Lord Stanley of Preston’s enduring legacy in Canada may be best embodied by large bearded men sipping champagne out of the silver Cup he commissioned over a century ago. While the Cup is still the most prized heirloom from Lord Stanley’s collection, the park named after the former Governor General gives the trophy a run for its money in Vancouver. Over 1,000 hectares of green space in the middle of the B.C. metropolis, Stanley Park is a must-see even on a rainy day in the city. As beautiful as the park is, we’re guessing most hockey fans here would still trade it in for his other big prize…
The Canadiens aren’t the only Montreal sports team looking for a win in Vancouver on Saturday. Across from Rogers Arena at B.C. place, the Montreal Impact will make history at 3:00 p.m. PST when they hit the pitch for the first time in the MLS for their season-opener against the Whitecaps. While we won’t actually be able to attend the game in person, here’s hoping the Impact kick their season off on the right foot! Good luck, guys!
The Habs-Oilers game may be the marquee sporting event taking place in Edmonton on Thursday night, but it’s not the only game in town featuring a Montreal-based hockey team. A few blocks from Rexall Place at the Clare Drake Arena, the McGill Martlets and Université de Montréal women’s hockey teams will be competing for the Canadian title in the CIS hockey championships. U de M kicks off the tournament against Wilfrid Laurier before McGill takes on Calgary at 7:00 p.m. MST. Here’s hoping for three big wins for Montreal hockey on Thursday night!
It’s hard to think of Edmonton without automatically picturing Wayne Gretzky set up in his office behind the net at the then-Northlands Coliseum, feathering passes to Jari Kurri. But with eight players on the Habs roster born after the monumental trade that sent the Great One to Los Angeles in 1988, we realized that when a lot of our players were watching Gretzky growing up, their image of him is in a black and silver Kings jersey. Thanks to this larger-than-life bronze statue of No.99 in his original NHL uniform outside Rexall Place, guys like P.K. Subban, Max Pacioretty and Lars Eller will finally be able to catch a glimpse of Gretzky hoisting the Cup as an Oiler.
While a lot of the streets in downtown Edmonton are just basic numbers (100th Ave, 101st Ave, etc), things get a little more colorful on the drive to the Oilers’ home rink. Even without seeing the arena, we knew we were close when we turned onto Wayne Gretzky Drive. Why not name more city streets after Edmonton’s living legends? At least directions would be a lot more fun, no? “Looking for Wayne Gretzky Drive? Just take a left on Mark Messier Way and drive three blocks past Grant Fuhr Blvd to Jari Kurri Cres. You can’t miss it.”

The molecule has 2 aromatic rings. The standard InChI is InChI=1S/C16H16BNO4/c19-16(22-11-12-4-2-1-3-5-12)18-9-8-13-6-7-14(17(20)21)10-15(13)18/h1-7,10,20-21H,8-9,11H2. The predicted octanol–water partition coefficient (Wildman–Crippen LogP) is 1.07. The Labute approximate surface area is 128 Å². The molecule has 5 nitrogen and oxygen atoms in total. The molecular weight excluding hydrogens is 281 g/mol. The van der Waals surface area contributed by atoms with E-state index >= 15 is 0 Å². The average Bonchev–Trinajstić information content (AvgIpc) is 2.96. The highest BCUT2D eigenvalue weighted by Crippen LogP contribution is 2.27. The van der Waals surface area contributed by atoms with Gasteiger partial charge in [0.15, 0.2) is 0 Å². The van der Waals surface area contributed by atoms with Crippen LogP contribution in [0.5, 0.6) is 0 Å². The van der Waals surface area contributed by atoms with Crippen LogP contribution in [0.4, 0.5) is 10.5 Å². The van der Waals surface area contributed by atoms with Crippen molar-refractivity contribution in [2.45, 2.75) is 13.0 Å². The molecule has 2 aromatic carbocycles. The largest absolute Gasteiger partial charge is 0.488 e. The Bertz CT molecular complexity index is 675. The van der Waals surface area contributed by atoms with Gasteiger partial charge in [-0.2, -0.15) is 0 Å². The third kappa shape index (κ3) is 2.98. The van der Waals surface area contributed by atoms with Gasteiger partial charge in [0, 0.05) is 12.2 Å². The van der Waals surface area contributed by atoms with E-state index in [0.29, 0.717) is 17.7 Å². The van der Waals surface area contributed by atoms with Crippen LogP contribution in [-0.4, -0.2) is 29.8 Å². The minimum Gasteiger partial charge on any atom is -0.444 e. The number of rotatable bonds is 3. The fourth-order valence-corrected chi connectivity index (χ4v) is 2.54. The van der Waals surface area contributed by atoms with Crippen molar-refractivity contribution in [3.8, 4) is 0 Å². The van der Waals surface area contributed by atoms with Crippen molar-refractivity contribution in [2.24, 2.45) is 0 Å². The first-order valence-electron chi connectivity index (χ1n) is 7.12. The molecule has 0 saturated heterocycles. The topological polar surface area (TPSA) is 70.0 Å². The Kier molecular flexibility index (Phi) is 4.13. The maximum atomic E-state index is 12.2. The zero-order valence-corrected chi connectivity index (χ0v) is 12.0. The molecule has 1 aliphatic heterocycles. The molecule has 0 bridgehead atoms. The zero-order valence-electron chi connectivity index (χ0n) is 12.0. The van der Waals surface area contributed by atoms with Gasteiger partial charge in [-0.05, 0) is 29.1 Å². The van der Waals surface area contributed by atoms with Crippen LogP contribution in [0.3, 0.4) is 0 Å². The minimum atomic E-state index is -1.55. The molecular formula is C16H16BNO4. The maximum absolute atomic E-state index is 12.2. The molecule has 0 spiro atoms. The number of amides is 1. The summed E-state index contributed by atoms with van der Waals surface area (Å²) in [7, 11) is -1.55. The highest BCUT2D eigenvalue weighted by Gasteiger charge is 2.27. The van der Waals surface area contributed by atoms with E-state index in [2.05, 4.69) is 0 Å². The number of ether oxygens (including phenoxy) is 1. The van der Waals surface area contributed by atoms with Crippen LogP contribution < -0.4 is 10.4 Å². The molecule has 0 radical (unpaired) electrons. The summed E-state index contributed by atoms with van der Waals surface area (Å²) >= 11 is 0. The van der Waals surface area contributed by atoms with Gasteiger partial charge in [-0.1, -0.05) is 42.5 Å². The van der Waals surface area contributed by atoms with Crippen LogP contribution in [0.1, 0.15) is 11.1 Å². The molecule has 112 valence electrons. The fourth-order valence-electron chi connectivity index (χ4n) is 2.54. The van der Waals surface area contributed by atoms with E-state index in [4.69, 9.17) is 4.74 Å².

Are you finding winter as long as we are (yes, this is going to be a recurring theme on the blog until the spring thaw…)? If so, might we recommend heading south to soak up some rays on a pristine beach? If that’s not in the cards but you happen to be in the GEA (Greater Edmonton Area), escaping winter by heading to the West Edmonton Mall may be your next best option. The largest shopping mall in North America and fifth biggest in the world doesn’t just feature 850 stores; it also boasts an indoor water park – complete with a sandless beach to help visitors beat the cold on a budget.
Stetsons, the Rocky Mountains or even the cowboy-inspired Saddledome itself; Calgary has plenty of unofficial symbols to choose from. But for hockey fans, nothing epitomizes Cow Town quite like this 10-foot carving of Flames legend Lanny McDonald outside Buzzards bar downtown. The artist nailed every last detail when crafting the representation of the Hall-of-Famer, from his No.9 captain’s jersey and old-school wooden stick right down to his iconic, bushy, red mustache.
In our most recent On the Road blog in Buffalo – or as it ended up being, Niagara Falls – the canadiens.com crew visited the highest point in the city to check out the foggy view. Since they were disappointed with their experience at the Falls, we figured we’d try our luck at the Calgary Tower out west to see if we could catch a better glimpse of the Rocky Mountains or some beautiful western scenery. The clear blue sky made for some picture perfect views – although we probably could’ve done without looking down…
When you live in a city where scraping off your car before the morning commute is as much a part of your daily routine as picking up a cup of coffee, it’s no surprise to see the lengths to which people will go to avoid the salty, snowy streets in Montreal by navigating the intricate underground city to get around the downtown core. It may be warmer down there, but there’s something about soaking in the atmosphere of the dark humid metro system that can get depressing during the long winter months. That’s why we think Calgary got it right with their “+15 Skywalk System”, an extensive network of above-ground bridges to help pedestrians get around without braving the elements while still getting to see a little Alberta sunshine during the day. Between that and the balmy Chinooks that roll through every once in a while, we have to give Calgary props for the way they handle winter!